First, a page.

Bush's Stingy Exercise of Pardon Power
As former U.S. Pardon Attorney Margy Love says over at White Collar Crime Blog.
He has pardoned only 69 people in five years, about 7% of pardon applications acted on during this period, an absolute number and rate that is lower than any president in the past 100 years. It is curious to me (though not surprising) that elsewhere he presses the outer limits of constitutional powers that most regard as shared with the other branches, while appearing quite timid and uninspired where it comes to exercising the one power that is truly totally his own.
Love also notes that federal pardons are the only way to get rid of a federal criminal record. There is no expungement, and no administrative procedure for restoration of rights.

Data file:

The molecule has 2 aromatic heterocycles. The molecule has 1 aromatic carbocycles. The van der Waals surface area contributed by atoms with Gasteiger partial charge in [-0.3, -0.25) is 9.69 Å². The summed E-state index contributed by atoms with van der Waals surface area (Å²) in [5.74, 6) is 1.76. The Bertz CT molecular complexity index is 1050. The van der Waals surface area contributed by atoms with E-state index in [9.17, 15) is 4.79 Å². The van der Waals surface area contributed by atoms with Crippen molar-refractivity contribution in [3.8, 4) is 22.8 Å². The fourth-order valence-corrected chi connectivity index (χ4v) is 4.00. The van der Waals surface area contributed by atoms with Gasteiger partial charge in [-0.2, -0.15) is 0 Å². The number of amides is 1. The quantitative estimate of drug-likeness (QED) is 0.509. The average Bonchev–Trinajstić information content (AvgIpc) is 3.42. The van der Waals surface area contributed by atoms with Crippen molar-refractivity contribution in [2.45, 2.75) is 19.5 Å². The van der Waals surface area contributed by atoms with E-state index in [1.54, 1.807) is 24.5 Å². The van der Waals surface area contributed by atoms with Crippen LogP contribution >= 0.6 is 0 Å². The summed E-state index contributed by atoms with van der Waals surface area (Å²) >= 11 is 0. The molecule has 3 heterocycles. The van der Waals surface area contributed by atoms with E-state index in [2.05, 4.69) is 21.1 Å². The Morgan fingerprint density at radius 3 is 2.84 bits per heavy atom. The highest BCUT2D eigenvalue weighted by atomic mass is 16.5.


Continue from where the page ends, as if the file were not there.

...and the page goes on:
Because there is no other way under federal law that a person can avoid or mitigate the collateral consequences of conviction, federal offenders remain forever barred from many jobs and benefits and even civil rights, because of their conviction. I am not a particular fan of guns, but many would-be hunters remain permanently saddled with a disability that has absolutely nothing to do with their offense of conviction. Why should someone who cheated on their taxes not be able to shoot skeet?
Love characterizes Bush's use of his pardon power as "doing just enough to avoid being labeled stingy." I call it grinch-like.
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